NBA Playoffs 2012: Thunder's Step-by-Step Guide to Doing the Impossible

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NBA Playoffs 2012: Thunder's Step-by-Step Guide to Doing the Impossible
Mike Ehrmann/Getty Images

In losing Game 4 of the NBA Finals, the Oklahoma City Thunder fell into a 3-1 deficit in the series. This is a problem, because no team has ever come back from a 3-1 deficit in the finals.

Fortunately for the Thunder, they've been coming back throughout these entire playoffs. They won four games in a row against the seemingly unstoppable Spurs in the Western Conference finals, including Game 5 in San Antonio. This series isn't over, but the Thunder are going to have to make some changes to how they're playing.

Step 1: Cut down on the turnovers

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The Thunder just haven't played smart in this series. In their three losses, they've turned the ball over 32 times. Against Miami, that essentially means giving up free points. When LeBron James and Dwyane Wade have the ball in transition, they're unstoppable.

If the Thunder continue to make mental mistakes, they're going to lose. They have to start taking better care of the ball. Even a bad shot is better than no shots.

Step 2: Get James Harden more involved in the offense

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Outside of his solid Game 2 performance, James Harden has been awful in these finals. He's averaged 7.3 points on 6-of-26 shooting.

Harden is supposed to be one of Oklahoma City's stars, and he might be even more important to the offense than Russell Westbrook. He keeps the team moving while Westbrook and Kevin Durant are on the bench. He's responsible for their entire second unit's scoring.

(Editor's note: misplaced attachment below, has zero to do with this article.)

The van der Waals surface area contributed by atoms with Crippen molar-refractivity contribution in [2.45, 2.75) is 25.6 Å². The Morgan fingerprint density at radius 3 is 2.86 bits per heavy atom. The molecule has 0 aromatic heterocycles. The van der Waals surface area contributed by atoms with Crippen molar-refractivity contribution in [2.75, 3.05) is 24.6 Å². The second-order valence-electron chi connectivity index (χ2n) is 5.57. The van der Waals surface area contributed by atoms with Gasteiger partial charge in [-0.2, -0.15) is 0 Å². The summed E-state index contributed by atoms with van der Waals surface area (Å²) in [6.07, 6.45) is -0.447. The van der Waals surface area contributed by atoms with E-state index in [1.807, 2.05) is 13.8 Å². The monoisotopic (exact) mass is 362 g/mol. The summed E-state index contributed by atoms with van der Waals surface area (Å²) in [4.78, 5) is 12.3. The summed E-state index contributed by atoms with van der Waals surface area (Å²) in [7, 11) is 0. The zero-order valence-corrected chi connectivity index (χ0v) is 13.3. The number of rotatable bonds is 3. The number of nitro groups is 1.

If he can't score, the Thunder are incredibly vulnerable to Miami runs when Durant or Westbrook are sitting.

The Thunder need to get him easy shots so he can get into a rhythm. His first three or four attempts in Game 5 will be critical; he was tentative in Game 4 and desperately needs a confidence boost.

For Oklahoma City to win, it needs all of its stars to contribute, not just two of them.

Step 3: Use more zone defense

It has become apparent that nobody on the Thunder can guard LeBron. When Thabo Sefolosha tries, his size disadvantage is exposed; when Durant tries, he gets into foul trouble; when Harden tries, he gets frustrated and commits stupid fouls.

Their last hope is a zone. Fortunately, zone defenses have worked in the past against Miami. Dallas used one perfectly in the finals last year to keep LeBron out of the paint and limit Miami's three-point shooters.

Oklahoma City has the players necessary to run a zone. Kendrick Perkins and Serge Ibaka can control the paint as Tyson Chandler did last year, and their athletes can cover space.

Doubling LeBron and Wade in man coverage isn't working; the Thunder need to focus on just keeping them away from the rim and making sure Shane Battier and Mario Chalmers aren't getting wide-open shots.

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Step 4: Win or lose with Kevin Durant

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Russell Westbrook was fantastic in Game 4, but he's taken 100 shots so far in the finals. Kevin Durant has taken 80. That can't happen. Durant is one of the two best players in the league; you have to live or die with him controlling the ball.

Durant is the MVP runner-up, the scoring champion and Oklahoma City's best player. The NBA Finals generally come down to whose best player plays the best. Last year Dirk Nowitzki outplayed Miami's stars, and the Mavericks won.

If the Thunder are going to win this series, they have to do it with Kevin Durant carrying the load. If he takes 32 shots and they still lose, then so be it, but Russell Westbrook can't keep the ball away from him.

Durant won them Game 1; now he has to win them the rest of the series. 

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